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Of Vaccine Crisis & India’s messed up policy

A botched up vaccine policy is something every Indian is affected by in the current testing times of the pandemic. From not getting slots on the COWIN app to technical issues with registration along with the confusion that the Government of India is creating with new rules every week, it seems like the Centre has a lot of explanation to do other than PM’s monologue or Mann Ki Baat.
 
Here’s a bit of context before we get into the details — The National Expert Group on Vaccine Administration for COVID-19 in 2020 announced that the Centre was taking full control and advised states “not to chart separate pathways of procurement”. 
 
Then, in April 2021, faced with a huge spike in cases, vaccine shortages was reported from around the country along with mismanagement of the pandemic. During the mess of April & May, the Centre introduced a confusing new strategy that no other major nation is following: it put the onus of vaccinating the 600 million Indians in the 18-44 age group, entirely on the states and private hospitals.
 
The results of this so-called “liberalised and accelerated” vaccine strategy, which came into effect on May 1, 2021, has not been encouraging. Vaccination rate, ever since, has fallen steadily nearly every week since early April.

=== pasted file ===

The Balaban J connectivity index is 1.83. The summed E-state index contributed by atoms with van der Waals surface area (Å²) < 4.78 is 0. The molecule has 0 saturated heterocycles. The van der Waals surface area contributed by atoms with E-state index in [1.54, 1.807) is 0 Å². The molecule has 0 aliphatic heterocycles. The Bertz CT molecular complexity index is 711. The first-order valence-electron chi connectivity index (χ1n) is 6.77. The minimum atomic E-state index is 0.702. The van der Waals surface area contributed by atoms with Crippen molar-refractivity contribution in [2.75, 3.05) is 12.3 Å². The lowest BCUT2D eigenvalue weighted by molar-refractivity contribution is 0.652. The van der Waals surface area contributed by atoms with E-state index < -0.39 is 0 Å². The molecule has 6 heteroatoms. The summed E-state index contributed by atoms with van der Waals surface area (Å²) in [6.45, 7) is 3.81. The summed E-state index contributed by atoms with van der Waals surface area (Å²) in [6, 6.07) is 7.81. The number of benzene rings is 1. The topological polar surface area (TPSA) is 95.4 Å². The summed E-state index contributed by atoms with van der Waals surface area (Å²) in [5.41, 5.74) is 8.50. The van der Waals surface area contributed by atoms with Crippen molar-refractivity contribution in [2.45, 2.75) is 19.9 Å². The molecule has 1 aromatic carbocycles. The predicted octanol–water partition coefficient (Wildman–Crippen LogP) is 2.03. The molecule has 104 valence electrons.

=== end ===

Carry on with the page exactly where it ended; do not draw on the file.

Worse, the Government of India also brought out a press release clearly giving out lies to people — Claiming that “no country in the world is giving vaccines to children, and some questionable arguments. The most stark claim of the Centre was to state that the Central Government is doing all the heavy-lifting, from funding vaccine manufacturers to giving them quick approvals to ramping up production to bringing foreign vaccines to India.
 
But, what really happened was the Centre merely enabled states to try procuring vaccines on their own, on their explicit requests. The states very well knew the production capacity in the country and what the difficulties are in procuring vaccines directly from abroad. 
 
But states, by then, did not even achieve good coverage of healthcare workers and frontline workers in 3 months but wanted to open up the process of vaccination. Moreover, they demanded more decentralisation.